NEW YORK, NY — “Amid the noise on either side of the debate over drilling, members of the Marcellus Shale Documentary Project have been quietly canvassing the Pennsylvania countryside to document the people and places caught up in the state’s gas boom. Brian Cohen, the project’s director, said he liked to think of the group as something like a modern-day Farm Security Administration. Together, the six photographers have been able to do what no one of them could do alone: crisscross the state, photograph dozens of drill rigs that have popped up along highways and in backyards, and talk to farmers, homeowners, drillers, environmental advocates and lawyers, all of whom have a profound stake in the invisible substance buried more than a mile below ground. Ultimately, their aim is to create a visual record of the ‘great shale rush,’ and chronicle the changes that Americans can expect to see as we drill our way into the future.
…Because of its scope, the Marcellus Shale Documentary Project offers an in-depth look at the transformations taking place across rural Pennsylvania, where thousands of wells have been drilled in recent years, and more are planned. To be sure, photographers said, the shale gas boom has provided a jolt to the local economy of struggling towns, and many residents are benefiting — directly or indirectly — from the new income and business. But there are environmental hazards, of course, and residents are also coping with the unexpected side effects of rapid industrialization. Downtown streets are choked with traffic, local services are straining to accommodate thousands of workers who have arrived from out of state, and the influx of drillers has created housing crises in some places. There are rifts between residents with different views on fracking, and tension between locals and drillers, who hail largely from states in the South.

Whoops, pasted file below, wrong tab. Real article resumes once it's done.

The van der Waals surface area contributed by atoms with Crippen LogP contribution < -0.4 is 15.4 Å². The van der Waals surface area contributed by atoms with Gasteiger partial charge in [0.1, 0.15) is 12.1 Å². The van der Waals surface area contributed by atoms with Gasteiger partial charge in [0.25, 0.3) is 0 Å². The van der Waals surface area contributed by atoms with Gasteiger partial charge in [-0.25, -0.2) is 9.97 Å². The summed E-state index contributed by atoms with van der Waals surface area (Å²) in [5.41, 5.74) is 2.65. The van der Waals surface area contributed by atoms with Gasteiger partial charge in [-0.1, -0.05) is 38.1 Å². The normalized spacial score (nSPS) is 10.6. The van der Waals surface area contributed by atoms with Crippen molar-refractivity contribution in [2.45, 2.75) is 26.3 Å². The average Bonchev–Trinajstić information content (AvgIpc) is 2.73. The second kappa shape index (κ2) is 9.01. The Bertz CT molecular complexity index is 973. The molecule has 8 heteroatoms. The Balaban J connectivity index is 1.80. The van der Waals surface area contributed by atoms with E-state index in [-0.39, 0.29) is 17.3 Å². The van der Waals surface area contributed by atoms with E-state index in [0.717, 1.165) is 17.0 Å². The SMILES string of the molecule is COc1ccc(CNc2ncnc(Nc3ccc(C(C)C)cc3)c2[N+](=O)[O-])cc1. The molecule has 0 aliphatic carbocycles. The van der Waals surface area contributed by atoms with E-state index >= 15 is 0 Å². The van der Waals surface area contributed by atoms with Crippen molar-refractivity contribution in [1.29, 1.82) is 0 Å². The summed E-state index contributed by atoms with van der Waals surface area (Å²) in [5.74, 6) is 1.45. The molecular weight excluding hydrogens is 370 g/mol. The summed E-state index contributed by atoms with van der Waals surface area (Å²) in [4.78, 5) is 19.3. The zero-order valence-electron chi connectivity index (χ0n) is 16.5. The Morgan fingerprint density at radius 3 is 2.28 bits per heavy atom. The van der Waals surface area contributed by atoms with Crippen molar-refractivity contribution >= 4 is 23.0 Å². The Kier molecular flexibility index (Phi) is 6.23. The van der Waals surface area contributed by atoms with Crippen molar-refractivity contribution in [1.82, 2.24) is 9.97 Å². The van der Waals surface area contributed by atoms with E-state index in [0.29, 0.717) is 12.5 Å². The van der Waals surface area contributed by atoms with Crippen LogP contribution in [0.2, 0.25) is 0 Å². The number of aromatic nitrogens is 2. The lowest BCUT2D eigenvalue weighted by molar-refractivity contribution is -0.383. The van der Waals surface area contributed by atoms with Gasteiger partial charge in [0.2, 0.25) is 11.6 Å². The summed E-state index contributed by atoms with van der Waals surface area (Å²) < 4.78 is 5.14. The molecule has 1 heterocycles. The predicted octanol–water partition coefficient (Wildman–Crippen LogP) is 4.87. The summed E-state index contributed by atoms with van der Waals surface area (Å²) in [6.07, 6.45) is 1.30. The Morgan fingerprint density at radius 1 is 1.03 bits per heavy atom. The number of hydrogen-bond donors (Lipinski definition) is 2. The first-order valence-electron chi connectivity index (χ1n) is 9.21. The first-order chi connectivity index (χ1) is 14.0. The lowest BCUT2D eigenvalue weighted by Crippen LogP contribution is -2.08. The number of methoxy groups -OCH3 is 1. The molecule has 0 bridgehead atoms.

Each of the photographers — Mr. Cohen, Noah Addis, Nina Berman, Scott Goldsmith, Lynn Johnson and Martha Rial — brings a distinct style and sensibility to the issue of natural gas drilling. Many of Mr. Cohen’s photographs, for example, are panoramic landscapes in which the drill rigs tend to be small. Their diminutive size is paradoxical, of course, given the immensity of the work they do, and their potential impact on American energy, the economy and the surrounding ecosystem.”
— Jesse Newman, New York Times